As a public service to Turkotek readers who may
be new to rug collecting, or who simply have no artistic taste whatsoever,
a thread devoted to rugs which are completely void of any redeeming value
at all could be helpful. It may even be helpful to some long-time Turkotek
regulars and seasoned rug veterans who still inadvisably hit the Bid
button too quickly. And to those who ignore their better judgment and buy
weavings better left unpurchased.
It is too late, though, for me, as
this next rug will prove.
As you can see, it is a rather long and
narrow rug. It is just under 3' wide and is 14' long. There are 4
horizontal by 5 vertical symmetric knots per square inch, with no warp
depression. The selvage consists of three cords of two warps each, wrapped
in blue or red overcasting in two-inch blocks along the length of the rug.
The warp is mostly a vigorous orange wool or 2" wide sections of orange
plied with dark goat or horse-hair. The wefts are two shots of mostly very
dark wool. The ends have a couple of inches of blue plain weave and then
red plain weave with a single line of two-color weft twining. One end has
what may be the remains of braiding with triangular looped bases.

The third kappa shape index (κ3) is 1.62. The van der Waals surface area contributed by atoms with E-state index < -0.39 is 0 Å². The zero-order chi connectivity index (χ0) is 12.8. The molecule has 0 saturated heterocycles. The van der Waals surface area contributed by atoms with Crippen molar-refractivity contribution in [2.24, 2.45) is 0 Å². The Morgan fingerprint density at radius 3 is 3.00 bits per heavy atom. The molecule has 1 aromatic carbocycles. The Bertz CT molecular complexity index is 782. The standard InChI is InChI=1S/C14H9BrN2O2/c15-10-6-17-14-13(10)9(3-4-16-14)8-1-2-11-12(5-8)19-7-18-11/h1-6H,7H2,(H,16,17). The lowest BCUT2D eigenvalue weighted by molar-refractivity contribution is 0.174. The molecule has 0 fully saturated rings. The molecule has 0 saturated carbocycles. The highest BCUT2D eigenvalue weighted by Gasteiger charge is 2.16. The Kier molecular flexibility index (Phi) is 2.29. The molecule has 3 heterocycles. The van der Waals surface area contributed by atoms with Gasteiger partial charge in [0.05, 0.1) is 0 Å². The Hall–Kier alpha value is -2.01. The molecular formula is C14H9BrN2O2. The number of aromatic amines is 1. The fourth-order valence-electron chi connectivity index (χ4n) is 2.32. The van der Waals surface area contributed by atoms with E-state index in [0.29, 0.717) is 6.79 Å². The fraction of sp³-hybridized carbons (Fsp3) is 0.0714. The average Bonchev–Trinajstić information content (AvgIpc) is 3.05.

may wonder why I have gone to such an extreme of technical description for
a rug of no artistic or collectible value. Well, it is mostly because I
have no idea who made it or where it was made. The structural description
may provide the only clues.
This next picture shows the orange warps
peeking out from under the red plain-weave end.
The next picture will show one
reason that this rug would not be considered desirable. The dyes include a
Hot Pink, Radioactive Red, one purple which has completely faded to gray
interspersed with another which remains vivid and the ubiquitous orange of
Another feature which one should avoid
is horizontal strips where the weaving has buckled, or puckered and the
pile is worn down to the foundation. Also, the 4x5 knots per inch is an
almost impossibly crude construction.
The design is not unusual,
consisting of a full-length column of connected "baklava" bordered
concentric diamonds. The rest of the field includes stars, quartered
rosettes, boxes and a few indeterminate geometric forms. The very simple
outer border is alternating X and diamond shapes. The inner border on a
very light orange ground is of interconnected Star-Wars
The corners are not "resolved" as they would be in finer
rugs. This means that the design of the border, for instance, does not
continue from the horizontal to the vertical axis in a complete,
It is a crudely designed rug of equally crude
construction, with unquestionably crummy colors.
It has one useful
purpose, though. It fits between the walls of my hallway.
As long as I
keep the lights off, one would never know that this rug is a nearly
unequalled example of what one should NOT buy.
My only guess concerning
the origin of this rug is Eastern Turkey. No one else would lay claim to
it. If you have a better idea, let me know!